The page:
There is another perspective along which these questions might be posed that focuses not on “totalitarianism” but considers the wider range of authoritarian states that were involved in the conflicts of the twentieth century, including fascism, military dictatorship, and authoritarian rule. Mussolini, Franco, and Tōjō Hideki all created authoritarian state apparatuses, each of which had both similarities with the Nazi German state and important differences. And, significantly, Spanish Fascism under Franco maintained a shaky neutrality in World War II. Arendt is quite definite that totalitarianism is different from authoritarian single-party rule, and it is distinct from fascism. Totalitarianism involves a radical upturning of society and politics that goes vastly beyond anything imagined by other tyrannies.
After the first World War, a deeply antidemocratic, pro-dictatorial wave of semi-totalitarian and totalitarian movements swept Europe; Fascist movements spread from Italy to nearly all Central and Eastern European countries (the Czech part of Czechoslovakia was one of the notable exceptions); yet even Mussolini, who was so fond of the term “totalitarian state,” did not attempt to establish a full-fledged totalitarian regime and contented himself with dictatorship and one-party rule. Similar non-totalitarian dictatorships sprang up in prewar Rumania, Poland, the Baltic states, Hungary, Portugal and Franco Spain. (310)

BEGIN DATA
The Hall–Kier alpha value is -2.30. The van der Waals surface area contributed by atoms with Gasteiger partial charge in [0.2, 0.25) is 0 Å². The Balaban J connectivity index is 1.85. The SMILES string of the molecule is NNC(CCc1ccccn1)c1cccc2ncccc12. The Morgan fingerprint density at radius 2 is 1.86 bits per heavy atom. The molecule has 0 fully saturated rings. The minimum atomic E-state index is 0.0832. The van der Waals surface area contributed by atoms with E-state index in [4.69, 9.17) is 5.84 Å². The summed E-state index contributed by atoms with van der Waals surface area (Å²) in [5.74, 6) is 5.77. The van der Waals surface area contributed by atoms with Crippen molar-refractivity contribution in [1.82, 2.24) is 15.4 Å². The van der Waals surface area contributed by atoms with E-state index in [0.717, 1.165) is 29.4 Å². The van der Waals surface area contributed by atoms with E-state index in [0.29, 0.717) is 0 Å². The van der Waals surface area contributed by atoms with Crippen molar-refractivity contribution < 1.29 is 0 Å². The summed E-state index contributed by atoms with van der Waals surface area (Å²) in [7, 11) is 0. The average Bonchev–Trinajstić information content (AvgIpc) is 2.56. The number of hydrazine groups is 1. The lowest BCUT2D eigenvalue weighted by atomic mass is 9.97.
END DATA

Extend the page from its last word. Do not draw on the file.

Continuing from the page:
How are these political forms distinct from totalitarianism? Here is Arendt’s way of distinguishing them:
Once a party dictatorship has come to power, it leaves the original power relationship between state and party intact; the government and the army exercise the same power as before, and the “revolution” consists only in the fact that all government positions are now occupied by party members. (420)
A totalitarian regime, by contrast, refuses to merge with the apparatus of the state; instead, all real power is retained within the organizations of the movement (Nazi Party or Communist Party in the USSR).
All real power is vested in the institutions of the movement, and outside the state and military apparatuses. It is inside the movement, which remains the center of action of the country, that all decisions are made; the official civil services are often not even informed of what is going on, and party members with the ambition to rise to the rank of ministers have in all cases paid for such “bourgeois” wishes with the loss of their influence on the movement and of the confidence of its leaders. (420)
An important expert on totalitarianism in the past half century is Juan Linz, author of Totalitarian and Authoritarian Regimes (1974; republished with a new introduction 2000). An earlier paper, “An Authoritarian Regime: Spain” (1964) is a highly interesting and informative presentation of Linz’s analytical framework (link). Referring to C. J. Friedrich’s analysis of totalitarianism, Linz defines the concept of totalitarianism in terms of five key features: